Jeremy Lowe of The Greatest Hits (who had just played one of their best short sets in town moments before) joined for vocals on the second number, followed by Tilley--dressed in a plaid skirt and a simply too-cute blonde wig--taking a shot at what Crisp might sound like singing onstage. The Weather, who got their start playing out in a classic Kings' Cover-Up, nailed The Rosebuds--look, sound and attitude.
Drunk Horse--a louder and more tawdry take on the Drive-By Truckers' irreverent, but well built rock n' roll fervor--got the crowd moving again with a handful of covers and tracks from their latest effort, Adult Situations. Frontman Eli Eckert, dressed as a retired country clubber with a folded golf magazine peeking from his coat pocket, introduced the rest of the band, a motley crew consisting of a spandex-clad Arsenio Hall Show-guitarist and a bass-pumping cell phone.
"That back there is Lullabye," Eli the Golfer quipped, pointing to drummer Cripe Jergensen. "Don't fucking think about! She's mine!"
The Cherry Valence then hit the stage for a batch of covers that left the folks in a sweat, especially those folks decked out as Slash of Guns N' Roses or Luke Skywalker.
Speaking of The Weather, the quartet's debut high-octane CD is in stores everywhere thanks to their pals at Pidgeon English and Lumberjack Distribution. The band is now out on the road for their first East Coast run, which kicked off November 5 in Asheville and goes through November 17 in Brooklyn with stops along the way in Memphis, Cincinnati, Philadelphia and more. They're bringing the weather. The crowds better come prepared.
Pidgeon English also just released the self-titled debut from the intense math-rock Raleigh three-piece, Proof. Greg Eyman--the band's bassist--also has a fantastic new record out with Goner on Bifocal Media entitled How Good We Had It. And the Pidgeon English split between Bifocal band Utah! and Merge jitterbugs The Rosebuds is officially sold-out. High Fives!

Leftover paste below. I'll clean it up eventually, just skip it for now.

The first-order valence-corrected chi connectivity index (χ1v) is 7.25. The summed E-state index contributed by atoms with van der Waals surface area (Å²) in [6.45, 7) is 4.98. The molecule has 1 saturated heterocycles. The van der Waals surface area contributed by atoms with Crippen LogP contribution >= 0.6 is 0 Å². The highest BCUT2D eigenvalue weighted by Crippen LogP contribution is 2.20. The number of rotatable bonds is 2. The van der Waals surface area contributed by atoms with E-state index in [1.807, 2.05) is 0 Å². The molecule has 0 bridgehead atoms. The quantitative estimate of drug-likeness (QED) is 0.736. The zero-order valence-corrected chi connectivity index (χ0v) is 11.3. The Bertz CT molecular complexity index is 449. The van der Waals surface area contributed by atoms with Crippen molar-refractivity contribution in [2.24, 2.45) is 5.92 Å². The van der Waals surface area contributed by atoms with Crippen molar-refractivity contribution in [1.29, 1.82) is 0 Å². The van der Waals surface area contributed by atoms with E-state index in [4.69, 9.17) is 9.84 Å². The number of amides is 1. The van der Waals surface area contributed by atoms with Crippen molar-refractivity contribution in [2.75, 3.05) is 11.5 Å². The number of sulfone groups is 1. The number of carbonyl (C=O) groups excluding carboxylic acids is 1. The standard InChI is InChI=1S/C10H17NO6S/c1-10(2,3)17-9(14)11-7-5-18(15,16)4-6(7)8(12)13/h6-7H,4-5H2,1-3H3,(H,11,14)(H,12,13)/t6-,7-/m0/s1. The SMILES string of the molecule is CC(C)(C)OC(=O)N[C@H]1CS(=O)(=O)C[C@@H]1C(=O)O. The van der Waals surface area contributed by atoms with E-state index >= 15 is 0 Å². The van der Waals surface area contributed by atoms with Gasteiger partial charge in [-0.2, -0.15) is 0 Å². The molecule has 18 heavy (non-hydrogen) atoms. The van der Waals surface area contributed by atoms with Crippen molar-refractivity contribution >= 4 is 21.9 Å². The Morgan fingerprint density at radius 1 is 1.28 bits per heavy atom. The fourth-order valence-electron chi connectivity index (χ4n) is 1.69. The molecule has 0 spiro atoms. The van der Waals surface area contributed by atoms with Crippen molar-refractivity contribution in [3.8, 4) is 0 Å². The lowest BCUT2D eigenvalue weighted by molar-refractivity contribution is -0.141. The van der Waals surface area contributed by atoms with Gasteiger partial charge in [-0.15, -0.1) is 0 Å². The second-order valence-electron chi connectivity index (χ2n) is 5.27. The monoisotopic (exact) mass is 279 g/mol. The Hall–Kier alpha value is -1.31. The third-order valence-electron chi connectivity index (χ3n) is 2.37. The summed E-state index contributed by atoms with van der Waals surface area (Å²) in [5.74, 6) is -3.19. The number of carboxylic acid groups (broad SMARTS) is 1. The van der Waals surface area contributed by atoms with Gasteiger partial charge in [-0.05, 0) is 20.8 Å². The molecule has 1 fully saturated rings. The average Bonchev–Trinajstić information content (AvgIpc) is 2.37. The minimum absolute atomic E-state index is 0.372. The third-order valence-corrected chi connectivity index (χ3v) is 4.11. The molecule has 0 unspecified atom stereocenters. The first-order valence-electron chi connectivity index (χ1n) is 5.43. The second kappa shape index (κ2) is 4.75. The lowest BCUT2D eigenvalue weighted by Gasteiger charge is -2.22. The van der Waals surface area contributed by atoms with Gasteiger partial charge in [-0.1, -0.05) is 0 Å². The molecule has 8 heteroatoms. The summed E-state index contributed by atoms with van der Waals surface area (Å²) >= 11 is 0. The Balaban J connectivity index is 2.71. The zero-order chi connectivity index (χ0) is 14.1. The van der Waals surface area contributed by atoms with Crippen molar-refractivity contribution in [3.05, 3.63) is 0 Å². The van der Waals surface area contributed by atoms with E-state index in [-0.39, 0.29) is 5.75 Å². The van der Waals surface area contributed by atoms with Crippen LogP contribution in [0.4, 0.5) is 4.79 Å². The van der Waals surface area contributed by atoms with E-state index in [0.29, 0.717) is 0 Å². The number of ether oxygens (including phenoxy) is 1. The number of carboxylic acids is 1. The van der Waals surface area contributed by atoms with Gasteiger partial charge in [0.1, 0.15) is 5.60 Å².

A track produced by 9th Wonder of Little Brother will appear on Jay-Z's swan song, "The Black Album." Little Brother's show scheduled for The Lincoln Theatre on November 22 has been cancelled.
They've sold 25,000 records, been featured on Dawson's Creek and signed a deal with Redeye Records, but local modern rockers Weekend Excursion are calling it quits after some three years as a full-time band. "Being away from home also provided us with the opportunity to reflect on our own personal lives and our musical goals. After a lot of soul searching, we decided that these other aspects in our lives needed more of our time and attention," a statement on the band's website reads. But these boys aren't going down without a fight--or at least without a string of shows across the region. They hit the Cat's Cradle last Friday night, and will play in Greenville, Boone, South Carolina and Florida before year's end. A special acoustic set is scheduled for The Brewery on Thanksgiving night. Bring four cans of cranberry sauce to the door, and you won't get in. The fair is over.